# The Relief Pitcher’s ERA Advantage

It has become increasingly common in recent years to hear that a relief pitcher’s ERA is unnaturally low, by about 50 points or a full run. A relief pitcher undoubtedly has an ERA advantage over a starting pitcher, created by the fact that he often begins his work with one or two men out in the inning. If three pitchers pitch one inning, with each pitcher giving up two walks and then getting an out, the first (starting) pitcher will be charged with two runs, the second with one run, the third with none. A relief pitcher has an advantage because his share of the inning most often comes at the end of it, while the men who score the runs come at the beginning.

But how large is the advantage? Who says it is a run or a half a run? Since every announcer in baseball seems determined to say that, shouldn’t somebody check and see if it is true? This study, then, is an attempt to measure precisely the relief pitcher’s ERA advantage.

I began by compiling a list of every pitcher who pitched at least 40 games or at least 100 innings for any major league team between 1956 and 1970, and who made at least 90% of his appearances either as a starter or a reliever. There are 1006 such pitchers, 512 starters and 494 relievers. For each of these pitchers, three items of information were computed and/or recorded: the number of hits allowed per nine innings (HPG), the number of walks allowed per nine innings (WPG), and the ERA.

The pitchers were then coded to indicate the number of HPG and WPG they allowed. A pitcher who allowed 5.50 to 5.99 HPG was coded “A”, 6.00 to 6.49 “B”, 6.50 to 6.99 “C”, etc. through the letter “J”, representing 10.00 to 10.49 HPG. A pitcher who allowed 1.00 to 1.49 WPG was coded “Q”, 1.50 to 1.99 “R”, etc. through “Z”, which indicates 5.50 to 5.99 WPG. There were 40 pitchers who had such extremely high or low ratios of HPG or WPG that they were excluded, but the remaining 956 were thus divided into 100 “cells” of approximately equal pitchers. For example, the code “FT” indicates that the pitcher allowed 8.00 to 8.49 HPG and 2.50 to 2.99 WPG.  There are 35 pitchers, 20 starters and 15 relievers, in cell FT. Thus for every starter, we have a field of comparable relief pitchers, and for every reliever, a field of comparable starters.

The Earned Run Averages of the starters and relievers in each cell were then compiled. The complete contents of one of the smaller cells, cell GW, are given for illustrations:

 Year Name HPG WPG ERA 56S Parnell 8.87 4.05 3.78 58R Klippstein 8.61 4.24 4.10 66R Knowles 8.82 4.14 3.06 66S Cloninger 8.83 4.05 4.12 69S Kirby 8.50 4.17 3.79 70S Lockwood 8.95 4.09 4.29 STARTERS (4) 8.79 4.09 3.99 RELIEVERS (2) 8.71 4.19 3.58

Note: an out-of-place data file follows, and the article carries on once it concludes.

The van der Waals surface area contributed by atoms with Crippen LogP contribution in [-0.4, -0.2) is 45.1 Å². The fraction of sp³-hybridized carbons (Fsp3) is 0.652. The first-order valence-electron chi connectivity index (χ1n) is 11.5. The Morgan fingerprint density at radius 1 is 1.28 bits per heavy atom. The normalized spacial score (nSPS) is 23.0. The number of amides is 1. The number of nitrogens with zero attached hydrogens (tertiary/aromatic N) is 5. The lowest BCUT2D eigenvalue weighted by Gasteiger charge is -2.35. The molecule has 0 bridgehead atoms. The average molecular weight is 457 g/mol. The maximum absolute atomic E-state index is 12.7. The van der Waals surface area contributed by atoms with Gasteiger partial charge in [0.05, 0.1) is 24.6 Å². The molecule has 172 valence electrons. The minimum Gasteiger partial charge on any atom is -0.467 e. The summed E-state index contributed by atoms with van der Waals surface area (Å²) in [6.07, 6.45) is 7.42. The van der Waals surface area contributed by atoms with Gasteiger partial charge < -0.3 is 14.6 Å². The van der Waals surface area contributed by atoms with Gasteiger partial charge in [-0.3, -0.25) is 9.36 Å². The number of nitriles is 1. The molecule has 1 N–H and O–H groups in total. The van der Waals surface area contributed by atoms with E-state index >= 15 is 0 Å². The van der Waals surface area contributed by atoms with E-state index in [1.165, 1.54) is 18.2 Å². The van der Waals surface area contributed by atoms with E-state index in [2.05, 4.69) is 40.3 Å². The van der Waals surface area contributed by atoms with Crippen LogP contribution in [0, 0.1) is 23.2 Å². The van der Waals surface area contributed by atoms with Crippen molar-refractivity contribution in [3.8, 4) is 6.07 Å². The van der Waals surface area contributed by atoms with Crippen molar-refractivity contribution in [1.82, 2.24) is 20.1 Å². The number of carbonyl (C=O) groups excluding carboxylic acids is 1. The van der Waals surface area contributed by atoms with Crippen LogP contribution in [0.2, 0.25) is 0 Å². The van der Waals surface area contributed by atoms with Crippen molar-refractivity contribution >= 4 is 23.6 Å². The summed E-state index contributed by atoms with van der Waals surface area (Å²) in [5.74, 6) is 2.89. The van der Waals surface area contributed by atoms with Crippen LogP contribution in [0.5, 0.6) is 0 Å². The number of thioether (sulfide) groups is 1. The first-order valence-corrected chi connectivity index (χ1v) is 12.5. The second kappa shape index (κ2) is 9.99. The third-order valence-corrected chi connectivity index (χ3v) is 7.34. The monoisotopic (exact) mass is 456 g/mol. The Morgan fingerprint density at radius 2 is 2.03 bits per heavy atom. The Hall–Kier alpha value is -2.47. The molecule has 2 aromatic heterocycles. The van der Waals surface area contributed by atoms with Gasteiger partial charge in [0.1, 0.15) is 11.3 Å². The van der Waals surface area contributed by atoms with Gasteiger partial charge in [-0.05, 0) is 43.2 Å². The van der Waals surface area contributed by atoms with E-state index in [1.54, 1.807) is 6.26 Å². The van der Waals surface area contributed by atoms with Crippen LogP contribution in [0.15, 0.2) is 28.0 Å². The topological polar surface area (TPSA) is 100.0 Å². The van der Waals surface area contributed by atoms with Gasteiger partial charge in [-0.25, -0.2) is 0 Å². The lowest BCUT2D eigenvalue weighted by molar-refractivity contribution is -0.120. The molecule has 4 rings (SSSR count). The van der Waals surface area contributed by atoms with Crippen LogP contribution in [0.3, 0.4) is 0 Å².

Once this was done, the information in each cell was weighted and grouped with the information from the nearby cells to improve the reliability of the data. Thus the data listed for cell GW is not identical to the content of that cell alone. An explanation of precisely how the data were grouped, as well as detailed notes of the experiment, can be obtained from the author.

Thus for every range of HPG and WPG, we devise an estimate of the ERA which is typical of starters and relievers in that range, and so have a basis for comparison of essentially equivalent pitchers.

The information from the “border” cells, cells coded A, J, Q, and Z and representing the highest and lowest ranges of HPG and WPG, was not sufficient to establish reliable comparisons in those ranges. The typical ERA’s derived from all other cells are presented below (asterisks indicate unreliable data):

STARTERS

 R S T U V W X Y 1.50- 2.00- 2.50- 3.00- 3.50- 4.00- 4.50- 5.00- 1.99 2.49 2.99 3.49 3.99 4.49 4.49 5.49 WPG WPG WPG WPG WPG WPG WPG WPG B (6.00-6.49 HPG) 2.04* 2.14* 2.4 2.56 2.64* 2.82* 2.82* 3.11* C (6.50-6.99 HPG) 2.32 2.41 2.62 2.72 2.92 2.98 3.18* 3.38* D (7.00-7.49 HPG) 2.54 2.68 2.82 3.00 3.13 3.28 3.37 3.60* E (7.50-7.99 HPG) 2.82 2.91 3.06 3.23 3.36 3.47 3.65 3.64* F (8.00-8.49 HPG) 2.98 3.14 3.28 3.43 3.57 3.71 3.8 4.05* G (8.50-8.99 HPG) 3.28 3.37 3.54 3.66 3.78 3.89 4.13* 4.31* H (9.00-9.49 HPG) 3.48 3.62 3.76 3.89 3.98 4.15 4.26* 4.60* I (9.50-9.99 HPG) 3.77 3.86 4.03 4.15 4.31 449* — —

RELIEVERS

 R S T U V W X Y B 2.23* 2.18 2.29 2.29 2.35 2.52 2.61* 2.60* C 2.17 2.36 2.46 2.52 2.63 2.83 3.00 3.01* D 2.41 2.45 2.63 2.77 2.86 2.99 3.22 3.29* E 2.49 2.70 2.89 2.99 3.09 3.17 3.31 3.56 F 2.79 3.00 3.15 3.28 3.28 3.36 3.58 3.62 G 3.06 3.19 3.39 3.47 3.62 3.74 3.90 4.04 H 3.43 3.46 3.59 3.77 3.87 4.07 4.35 4.57* I 3.77* 3.69 3.82 3.90 4.04 4.30 4.83 4.97*

By subtracting the relief ERA’s from the starting ERA’s (using reliable data only), we then have 45 estimates of the relief pitcher’s ERA advantage. These are:

 R S T U V W X Y Total Avg. B 0.11 0.27 0.38 0.19 C 0.15 0.05 0.16 0.20 0.29 0.15 1.00 0.17 D 0.13 0.23 0.19 0.23 0.27 0.29 0.15 1.49 0.21 E 0.33 0.21 0.17 0.24 0.27 0.30 0.34 1.86 0.27 F 0.19 0.14 0.13 0.15 0.29 0.35 0.22 1.47 0.21 G 0.22 0.18 0.15 0.19 0.16 0.15 1.05 0.17 H 0.05 0.06 0.17 0.12 0.11 0.08 0.09 0.11 I 0.17 0.21 0.25 0.27 0.90 0.22 TOTALS 1.07 1.14 1.29 1.65 1.66 1.32 0.71 8.84 0.20 Avg. 0.18 0.16 0.16 0.21 0.24 0.22 0.24 0.20

There is no doubt whatsoever that a relief pitcher does enjoy an advantage in compiling his ERA. There are 45 cells giving reliable information, and in all 45 the relief pitchers have better ERA’s than starters of comparable ability, as measured by statistics not affected by pitching in relief.

The data derived is quite consistent in suggesting an ERA advantage to the relief pitcher in the range of .15 to .25. We may with very little fear of contradiction say that a relief pitcher’s ERA should be adjusted upward by .20 for accurate comparison to the ERA’s of starting pitchers.